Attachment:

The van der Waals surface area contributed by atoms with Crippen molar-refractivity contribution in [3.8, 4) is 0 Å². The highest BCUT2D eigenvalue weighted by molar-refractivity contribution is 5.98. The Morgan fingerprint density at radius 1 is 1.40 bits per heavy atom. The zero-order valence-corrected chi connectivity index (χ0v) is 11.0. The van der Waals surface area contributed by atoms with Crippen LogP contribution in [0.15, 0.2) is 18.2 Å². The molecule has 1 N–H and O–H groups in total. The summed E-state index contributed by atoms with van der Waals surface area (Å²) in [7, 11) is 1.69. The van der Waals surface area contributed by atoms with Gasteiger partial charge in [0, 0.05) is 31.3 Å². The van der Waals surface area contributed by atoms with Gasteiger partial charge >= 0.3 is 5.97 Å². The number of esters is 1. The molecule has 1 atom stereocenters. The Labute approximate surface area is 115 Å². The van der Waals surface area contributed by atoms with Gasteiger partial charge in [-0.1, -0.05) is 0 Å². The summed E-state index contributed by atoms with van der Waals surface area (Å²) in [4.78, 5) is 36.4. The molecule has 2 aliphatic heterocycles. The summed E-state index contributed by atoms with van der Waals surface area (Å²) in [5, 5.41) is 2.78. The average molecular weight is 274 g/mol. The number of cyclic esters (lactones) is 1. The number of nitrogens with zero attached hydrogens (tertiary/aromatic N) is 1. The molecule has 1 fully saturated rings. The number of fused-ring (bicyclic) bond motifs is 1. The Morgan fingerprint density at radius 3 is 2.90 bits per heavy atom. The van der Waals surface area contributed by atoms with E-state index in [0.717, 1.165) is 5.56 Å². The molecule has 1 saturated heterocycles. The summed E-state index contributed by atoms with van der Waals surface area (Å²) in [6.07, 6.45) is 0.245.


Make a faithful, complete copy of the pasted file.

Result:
The van der Waals surface area contributed by atoms with Crippen molar-refractivity contribution in [3.8, 4) is 0 Å². The highest BCUT2D eigenvalue weighted by molar-refractivity contribution is 5.98. The Morgan fingerprint density at radius 1 is 1.40 bits per heavy atom. The zero-order valence-corrected chi connectivity index (χ0v) is 11.0. The van der Waals surface area contributed by atoms with Crippen LogP contribution in [0.15, 0.2) is 18.2 Å². The molecule has 1 N–H and O–H groups in total. The summed E-state index contributed by atoms with van der Waals surface area (Å²) in [7, 11) is 1.69. The van der Waals surface area contributed by atoms with Gasteiger partial charge in [0, 0.05) is 31.3 Å². The van der Waals surface area contributed by atoms with Gasteiger partial charge >= 0.3 is 5.97 Å². The number of esters is 1. The molecule has 1 atom stereocenters. The Labute approximate surface area is 115 Å². The van der Waals surface area contributed by atoms with Gasteiger partial charge in [-0.1, -0.05) is 0 Å². The summed E-state index contributed by atoms with van der Waals surface area (Å²) in [4.78, 5) is 36.4. The molecule has 2 aliphatic heterocycles. The summed E-state index contributed by atoms with van der Waals surface area (Å²) in [5, 5.41) is 2.78. The average molecular weight is 274 g/mol. The number of cyclic esters (lactones) is 1. The number of nitrogens with zero attached hydrogens (tertiary/aromatic N) is 1. The molecule has 1 fully saturated rings. The number of fused-ring (bicyclic) bond motifs is 1. The Morgan fingerprint density at radius 3 is 2.90 bits per heavy atom. The van der Waals surface area contributed by atoms with E-state index in [0.717, 1.165) is 5.56 Å². The molecule has 1 saturated heterocycles. The summed E-state index contributed by atoms with van der Waals surface area (Å²) in [6.07, 6.45) is 0.245.